CHATTANOOGA, Tenn.—“How many of you are on Facebook?” asks Newt Gingrich.
The crowd, a few hundred people inside a tastefully decorated quadrant of an airline hangar, skews old. There are only a few whoops of excitement, a few shakes of the new Gingrich signs that place the former House speaker’s name on a gas pump.
“Just raise your hand,” says Gingrich.
A few dozen people raise their hands. Success!
“When you get a chance, go to your Facebook page, and put in ‘Newt = $2.50 a gallon.’ That’ll spread, and spread. How many of you are on Twitter? When you get a chance, go to #250gas. That’s a new thing we’ve built on Twitter.”
At every stop today, a charter plane trip through eastern Tennessee on a 45-degree angle, Gingrich has talked up his energy plan. He is as meme-happy as any kid signing up for his first Tumblr. “Newt = $2.50 a gallon” will give him a better Super Tuesday result than all the eggheads predicted. Just look at this hangar: It’s a “great turnout,” just like the turnouts in Knoxville and Kingsport earlier today, just like the Georgia crowds he pulled all last week. Herman Cain, who endorsed Gingrich in Florida—Newt hasn’t won a primary since—gives the crowd an update on his trip to Oklahoma, the supposedly sure-thing Santorum state.
“Newt is surging in Tennessee,” says Cain, who still speaks about twice as loud as anyone else on his stage. “He's surging in Oklahoma. He's surging in a lot of places. We can do this!” Cain goes on to argue that Gingrich can win the Republican nomination because he beat Stage 4 cancer, and anything is possible. “Stay inspired!”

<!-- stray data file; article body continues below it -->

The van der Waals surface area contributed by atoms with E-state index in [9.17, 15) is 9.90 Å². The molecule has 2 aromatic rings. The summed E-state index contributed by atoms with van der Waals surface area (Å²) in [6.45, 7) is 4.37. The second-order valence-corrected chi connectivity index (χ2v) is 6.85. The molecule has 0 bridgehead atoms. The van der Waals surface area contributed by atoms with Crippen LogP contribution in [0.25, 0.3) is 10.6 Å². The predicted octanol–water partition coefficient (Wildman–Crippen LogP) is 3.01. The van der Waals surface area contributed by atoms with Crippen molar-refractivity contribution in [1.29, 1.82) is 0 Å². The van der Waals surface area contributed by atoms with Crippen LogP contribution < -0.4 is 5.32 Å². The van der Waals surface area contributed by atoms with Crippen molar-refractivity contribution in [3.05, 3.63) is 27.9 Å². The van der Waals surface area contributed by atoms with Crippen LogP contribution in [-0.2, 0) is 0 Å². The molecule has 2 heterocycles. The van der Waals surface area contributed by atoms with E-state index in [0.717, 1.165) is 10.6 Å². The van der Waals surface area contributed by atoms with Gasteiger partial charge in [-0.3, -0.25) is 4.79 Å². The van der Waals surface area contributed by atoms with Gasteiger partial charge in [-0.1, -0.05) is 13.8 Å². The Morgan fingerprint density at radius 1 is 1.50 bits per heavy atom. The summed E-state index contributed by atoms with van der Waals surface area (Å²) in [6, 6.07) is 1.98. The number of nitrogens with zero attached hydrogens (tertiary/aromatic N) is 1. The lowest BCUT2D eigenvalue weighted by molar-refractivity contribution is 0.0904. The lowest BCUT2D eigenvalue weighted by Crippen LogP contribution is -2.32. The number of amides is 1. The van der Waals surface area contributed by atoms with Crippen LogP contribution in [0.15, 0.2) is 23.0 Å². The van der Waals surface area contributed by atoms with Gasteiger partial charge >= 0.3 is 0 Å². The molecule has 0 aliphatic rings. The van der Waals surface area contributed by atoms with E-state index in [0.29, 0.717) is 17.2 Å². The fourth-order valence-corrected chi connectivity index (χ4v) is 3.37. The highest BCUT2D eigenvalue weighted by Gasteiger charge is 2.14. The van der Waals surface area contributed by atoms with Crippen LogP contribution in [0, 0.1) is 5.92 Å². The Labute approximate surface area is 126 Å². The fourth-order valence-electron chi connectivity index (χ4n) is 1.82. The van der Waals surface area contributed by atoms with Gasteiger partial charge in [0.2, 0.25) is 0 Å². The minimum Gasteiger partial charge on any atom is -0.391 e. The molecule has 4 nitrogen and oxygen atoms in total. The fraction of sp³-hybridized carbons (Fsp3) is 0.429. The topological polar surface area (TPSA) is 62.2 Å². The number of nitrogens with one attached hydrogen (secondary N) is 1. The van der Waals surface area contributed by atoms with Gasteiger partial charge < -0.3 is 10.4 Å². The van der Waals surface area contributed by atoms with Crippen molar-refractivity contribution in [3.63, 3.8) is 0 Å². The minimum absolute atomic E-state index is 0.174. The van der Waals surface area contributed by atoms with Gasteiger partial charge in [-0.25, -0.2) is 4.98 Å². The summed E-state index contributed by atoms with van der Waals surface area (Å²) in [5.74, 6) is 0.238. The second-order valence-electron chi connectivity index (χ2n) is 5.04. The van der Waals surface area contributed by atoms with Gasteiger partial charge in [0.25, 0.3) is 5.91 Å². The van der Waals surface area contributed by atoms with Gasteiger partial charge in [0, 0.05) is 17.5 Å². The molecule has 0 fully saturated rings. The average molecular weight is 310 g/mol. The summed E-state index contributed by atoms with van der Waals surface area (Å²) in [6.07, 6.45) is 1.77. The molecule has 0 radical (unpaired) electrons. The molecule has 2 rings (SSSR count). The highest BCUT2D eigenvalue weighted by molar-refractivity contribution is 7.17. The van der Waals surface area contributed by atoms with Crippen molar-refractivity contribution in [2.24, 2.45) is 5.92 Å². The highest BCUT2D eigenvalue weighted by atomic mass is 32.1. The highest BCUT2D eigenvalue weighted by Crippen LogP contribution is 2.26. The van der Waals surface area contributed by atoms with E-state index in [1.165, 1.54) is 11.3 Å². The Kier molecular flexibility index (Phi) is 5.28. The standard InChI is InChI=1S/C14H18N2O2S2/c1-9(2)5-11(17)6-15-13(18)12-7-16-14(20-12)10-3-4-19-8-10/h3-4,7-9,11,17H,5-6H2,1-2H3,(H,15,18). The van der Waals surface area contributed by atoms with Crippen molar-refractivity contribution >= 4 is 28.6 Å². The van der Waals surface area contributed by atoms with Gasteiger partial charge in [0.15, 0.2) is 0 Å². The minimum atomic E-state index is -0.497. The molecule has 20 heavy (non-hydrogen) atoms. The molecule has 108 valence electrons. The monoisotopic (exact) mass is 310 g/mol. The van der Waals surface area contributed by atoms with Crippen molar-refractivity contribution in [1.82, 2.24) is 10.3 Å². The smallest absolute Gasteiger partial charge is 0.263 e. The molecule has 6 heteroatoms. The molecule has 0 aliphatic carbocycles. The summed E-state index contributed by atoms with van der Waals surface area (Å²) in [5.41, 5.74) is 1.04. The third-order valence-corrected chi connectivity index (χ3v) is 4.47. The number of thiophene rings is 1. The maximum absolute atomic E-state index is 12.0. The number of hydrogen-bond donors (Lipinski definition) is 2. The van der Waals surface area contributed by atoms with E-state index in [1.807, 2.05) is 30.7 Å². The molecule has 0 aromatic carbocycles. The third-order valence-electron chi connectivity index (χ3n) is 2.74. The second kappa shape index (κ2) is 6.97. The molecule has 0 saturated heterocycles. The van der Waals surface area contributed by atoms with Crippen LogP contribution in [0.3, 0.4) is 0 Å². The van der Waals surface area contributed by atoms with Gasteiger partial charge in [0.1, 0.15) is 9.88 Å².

I’ve seen losing campaigns before, and this doesn’t feel like one. Technically, Gingrich isn’t really losing. Republican voters will start awarding 437 delegates today. Georgia voters control 72 of those delegates. They will award most of them to Gingrich, who represented some arriviste northwest Atlanta suburbs for 20 years, who campaigned here when Romney and Santorum were in Michigan. Neither of them can take Georgia away from Gingrich. Only Romney even made a recent stop here, serving pancakes at a Sunday event, notable because he avoided saying anything off-putting about his massive wealth.
So the Gingrich voter is staying put. “I want him to stay in until he wins,” says Esther Taj, a retiree trying to get Gingrich’s signature on her campaign sign. “The media’s been rough on him from the beginning. Of course they’re saying he should drop out.”
Matt Brown, a cement salesman, holds out a guitar for Gingrich to sign. He’d brought it to another Gingrich appearance, but forgot the silver Sharpie that really shows up on the black wood. The Sharpie made it with him this time. “It’s like NASCAR,” says Brown. “I’m in it until the race is over. No pit stops. Can you imagine if he wins Tennessee? I was looking at the polls on the way over here. He’s tied.”
PolitiFact would rate this as “true.” On only a few days Gingrich appeared impossibly behind Rick Santorum in Tennessee. One measure of this came on Friday, when State Sen. Stacey Campfield, the youthful-looking sponsor of legislation that would prohibit homosexuality from being described in schools, quit Gingrich’s campaign and signed up with Rick Santorum.
“He’s done a lot of great things, but I just don’t see the scenario where he gets a victory,” explained Campfield in a short Saturday conversation. “The only conservative with momentum is Santorum. Look: If he doesn’t get up to 20 percent in Tennessee, it doesn’t matter what I do. He won’t get delegates here.”
On Monday, two days after Campfield and I spoke, came the WeAskAmerica poll, with a decent sample size (1,023 voters) and a not-bad record of predicting winners. It put Gingrich at 29 percent, tied with Santorum, one point behind Romney. Perhaps the endorsements of Campfield and his ilk had been holding him back. Gingrich trekked to Alcoa, a town around 100 miles northeast of Chattanooga, named for the aluminum smelting company that occupied its skyline. In the ballroom of an airport Hilton, standing behind a “Newt = $2.50 per gallon” sign, Gingrich broke the good poll news.